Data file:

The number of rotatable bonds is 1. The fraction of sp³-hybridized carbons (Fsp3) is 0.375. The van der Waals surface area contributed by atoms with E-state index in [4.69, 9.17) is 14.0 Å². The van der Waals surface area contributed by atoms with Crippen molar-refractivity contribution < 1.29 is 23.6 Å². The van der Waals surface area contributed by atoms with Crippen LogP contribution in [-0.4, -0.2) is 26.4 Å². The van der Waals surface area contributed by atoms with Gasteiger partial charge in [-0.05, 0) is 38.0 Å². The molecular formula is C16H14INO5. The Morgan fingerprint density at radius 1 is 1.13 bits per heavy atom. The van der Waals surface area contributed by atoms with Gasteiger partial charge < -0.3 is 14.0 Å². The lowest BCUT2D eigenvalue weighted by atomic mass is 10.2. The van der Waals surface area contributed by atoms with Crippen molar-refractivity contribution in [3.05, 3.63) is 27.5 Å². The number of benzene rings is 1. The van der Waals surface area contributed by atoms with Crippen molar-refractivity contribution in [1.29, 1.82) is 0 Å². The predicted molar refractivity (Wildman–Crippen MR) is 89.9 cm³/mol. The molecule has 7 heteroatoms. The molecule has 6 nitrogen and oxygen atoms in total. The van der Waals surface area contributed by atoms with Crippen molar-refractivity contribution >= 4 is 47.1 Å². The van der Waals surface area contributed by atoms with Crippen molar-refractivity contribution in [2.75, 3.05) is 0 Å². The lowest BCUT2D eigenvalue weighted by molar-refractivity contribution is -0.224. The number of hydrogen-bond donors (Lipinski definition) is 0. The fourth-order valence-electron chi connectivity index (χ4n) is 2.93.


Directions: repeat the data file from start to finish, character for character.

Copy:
The number of rotatable bonds is 1. The fraction of sp³-hybridized carbons (Fsp3) is 0.375. The van der Waals surface area contributed by atoms with E-state index in [4.69, 9.17) is 14.0 Å². The van der Waals surface area contributed by atoms with Crippen molar-refractivity contribution < 1.29 is 23.6 Å². The van der Waals surface area contributed by atoms with Crippen LogP contribution in [-0.4, -0.2) is 26.4 Å². The van der Waals surface area contributed by atoms with Gasteiger partial charge in [-0.05, 0) is 38.0 Å². The molecular formula is C16H14INO5. The Morgan fingerprint density at radius 1 is 1.13 bits per heavy atom. The van der Waals surface area contributed by atoms with Gasteiger partial charge < -0.3 is 14.0 Å². The lowest BCUT2D eigenvalue weighted by atomic mass is 10.2. The van der Waals surface area contributed by atoms with Crippen molar-refractivity contribution in [3.05, 3.63) is 27.5 Å². The number of benzene rings is 1. The van der Waals surface area contributed by atoms with Crippen molar-refractivity contribution in [1.29, 1.82) is 0 Å². The predicted molar refractivity (Wildman–Crippen MR) is 89.9 cm³/mol. The molecule has 7 heteroatoms. The molecule has 6 nitrogen and oxygen atoms in total. The van der Waals surface area contributed by atoms with Crippen molar-refractivity contribution >= 4 is 47.1 Å². The van der Waals surface area contributed by atoms with Crippen molar-refractivity contribution in [2.75, 3.05) is 0 Å². The lowest BCUT2D eigenvalue weighted by molar-refractivity contribution is -0.224. The number of hydrogen-bond donors (Lipinski definition) is 0. The fourth-order valence-electron chi connectivity index (χ4n) is 2.93.